'The Light Of The Moon' Shows The Aftermath Of Sexual Assault Rarely Seen On Screen — EXCLUSIVE VIDEO
Sexual assault is all too often used as a narrative tool on television and in film, that is when it's not ignored completely. Oftentimes, rape in pop culture will be used as a dramatic plot point, the aftermath swept under the rug. However, the new film The Light of the Moon shows the aftermath of sexual assault, and it is as eye opening as it is necessary. The movie is about Bonnie (Stephanie Beatriz), a young architect who is sexually assaulted after a night out with friends, and how she struggles to recover from her rape while also trying desperately to return to normal. And the exclusive clip from The Light of the Moon below gives an unflinching look at the immediate aftermath of Bonnie's rape, something rarely seen on screen save for the occasional episode of Law & Order: SVU.
The Light of the Moon, out in limited release in November, is not a movie about an assault — it's about a woman living in the wake of trauma. Speaking to Women and Hollywood after The Light of the Moon's South by Southwest Film Festival (SXSW) premiere, writer-director Jessica M. Thompson revealed the one goal she had when she set out to make her film: "to create a raw and realistic portrayal of trauma and recovery, which is told solely from the victim's perspective." Thompson's quest for realism comes through in this clip, in which Bonnie is seen finishing up her rape kit and doctor's visit following her assault.
The Light of the Moon clip features a few things rarely shown in on screen rape or assault. This movie doesn't just fade to black after the attack and pick up hours or days later. Instead, the audience is taken with Bonnie as she goes to the hospital, and receives the medication necessary to prevent unwanted pregnancy and HIV infection. This clinical aftermath of sexual assault is hardly ever depicted in film and television, which tends to ignore the lasting effects of sexual assault and the outside factors that make it so difficult for victims of trauma to move forward. For example, in this scene, Bonnie is given medication that she will need to take every day for the next month, ensuring that there will not be a day when her life is not altered by her attack. It's details like this that drew Beatriz to the role. "I'd never seen a rape story be about what happens to a woman after. It's always some kind of plot point, or revenge fantasy," she told HelloGiggles.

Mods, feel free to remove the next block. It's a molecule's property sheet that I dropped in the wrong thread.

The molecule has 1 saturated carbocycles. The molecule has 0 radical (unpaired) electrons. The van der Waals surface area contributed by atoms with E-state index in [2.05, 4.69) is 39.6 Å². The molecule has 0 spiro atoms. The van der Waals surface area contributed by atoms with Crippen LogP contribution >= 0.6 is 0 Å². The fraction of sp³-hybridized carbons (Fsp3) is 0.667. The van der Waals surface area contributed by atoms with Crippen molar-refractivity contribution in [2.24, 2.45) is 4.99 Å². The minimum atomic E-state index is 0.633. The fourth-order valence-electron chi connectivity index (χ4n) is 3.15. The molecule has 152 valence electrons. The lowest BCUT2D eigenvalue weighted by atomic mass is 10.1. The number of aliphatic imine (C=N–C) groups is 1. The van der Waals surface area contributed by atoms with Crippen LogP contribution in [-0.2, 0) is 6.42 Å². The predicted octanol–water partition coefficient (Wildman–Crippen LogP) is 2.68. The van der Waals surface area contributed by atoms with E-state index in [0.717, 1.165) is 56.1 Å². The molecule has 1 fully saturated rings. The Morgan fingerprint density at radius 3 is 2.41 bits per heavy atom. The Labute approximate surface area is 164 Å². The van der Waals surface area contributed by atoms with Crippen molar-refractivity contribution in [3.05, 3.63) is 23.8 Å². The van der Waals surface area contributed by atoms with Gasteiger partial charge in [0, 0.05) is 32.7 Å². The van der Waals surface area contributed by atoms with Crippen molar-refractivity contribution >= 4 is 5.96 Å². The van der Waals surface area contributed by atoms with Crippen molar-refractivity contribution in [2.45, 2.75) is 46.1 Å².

Thompson purposefully chose to focus her film on the aftermath of sexual assault, not the assault itself (though that is shown in the film). Specifically, Thompson wanted to depict sexual assault in a way that went against what she was seeing become an unfortunate Hollywood norm. "I felt rape was being portrayed very strangely in the media in that it was almost contributing to and exacerbating rape culture," she said in an interview with The Moveable Fest. More than anything, the director wanted to make a film that would honor survivors, not sensationalize or minimize their experience. "[In films and TV] it was used as a tool to make a woman more complex, and it was not realistic or fair either to rape survivors or women," she added.
The Light of the Moon aims to depict how survivors of sexual assault actually become survivors, not the act itself. "The meat of the film is her relationships with the people in life and her relationship with herself," Beatriz told Cut Print Film. "Ultimately, that's the biggest thing that happens to a rape survivor, dealing with themselves after the fact, loving themselves after." It's not glamorous or overly empowering, it simply is.
If you or someone you know has been sexually assaulted, call the National Sexual Assault Telephone Hotline at 800-656-HOPE (4673) or visit online.rainn.org.